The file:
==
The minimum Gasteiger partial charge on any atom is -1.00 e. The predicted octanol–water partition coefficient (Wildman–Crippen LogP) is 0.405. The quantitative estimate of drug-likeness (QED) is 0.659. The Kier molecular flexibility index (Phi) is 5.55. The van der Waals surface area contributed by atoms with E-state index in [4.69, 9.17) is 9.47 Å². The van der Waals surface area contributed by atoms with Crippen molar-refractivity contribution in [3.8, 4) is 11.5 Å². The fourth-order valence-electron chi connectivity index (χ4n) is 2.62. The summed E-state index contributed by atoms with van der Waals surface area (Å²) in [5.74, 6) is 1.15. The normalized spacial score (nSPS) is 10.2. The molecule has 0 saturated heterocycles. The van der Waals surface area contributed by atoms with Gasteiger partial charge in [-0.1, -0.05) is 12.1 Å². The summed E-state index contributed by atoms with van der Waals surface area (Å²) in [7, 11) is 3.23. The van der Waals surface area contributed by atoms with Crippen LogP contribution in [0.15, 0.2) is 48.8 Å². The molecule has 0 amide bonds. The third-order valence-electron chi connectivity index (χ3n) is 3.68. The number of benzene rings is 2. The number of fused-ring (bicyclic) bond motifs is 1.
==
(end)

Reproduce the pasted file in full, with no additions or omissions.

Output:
The minimum Gasteiger partial charge on any atom is -1.00 e. The predicted octanol–water partition coefficient (Wildman–Crippen LogP) is 0.405. The quantitative estimate of drug-likeness (QED) is 0.659. The Kier molecular flexibility index (Phi) is 5.55. The van der Waals surface area contributed by atoms with E-state index in [4.69, 9.17) is 9.47 Å². The van der Waals surface area contributed by atoms with Crippen molar-refractivity contribution in [3.8, 4) is 11.5 Å². The fourth-order valence-electron chi connectivity index (χ4n) is 2.62. The summed E-state index contributed by atoms with van der Waals surface area (Å²) in [5.74, 6) is 1.15. The normalized spacial score (nSPS) is 10.2. The molecule has 0 saturated heterocycles. The van der Waals surface area contributed by atoms with Gasteiger partial charge in [-0.1, -0.05) is 12.1 Å². The summed E-state index contributed by atoms with van der Waals surface area (Å²) in [7, 11) is 3.23. The van der Waals surface area contributed by atoms with Crippen LogP contribution in [0.15, 0.2) is 48.8 Å². The molecule has 0 amide bonds. The third-order valence-electron chi connectivity index (χ3n) is 3.68. The number of benzene rings is 2. The number of fused-ring (bicyclic) bond motifs is 1.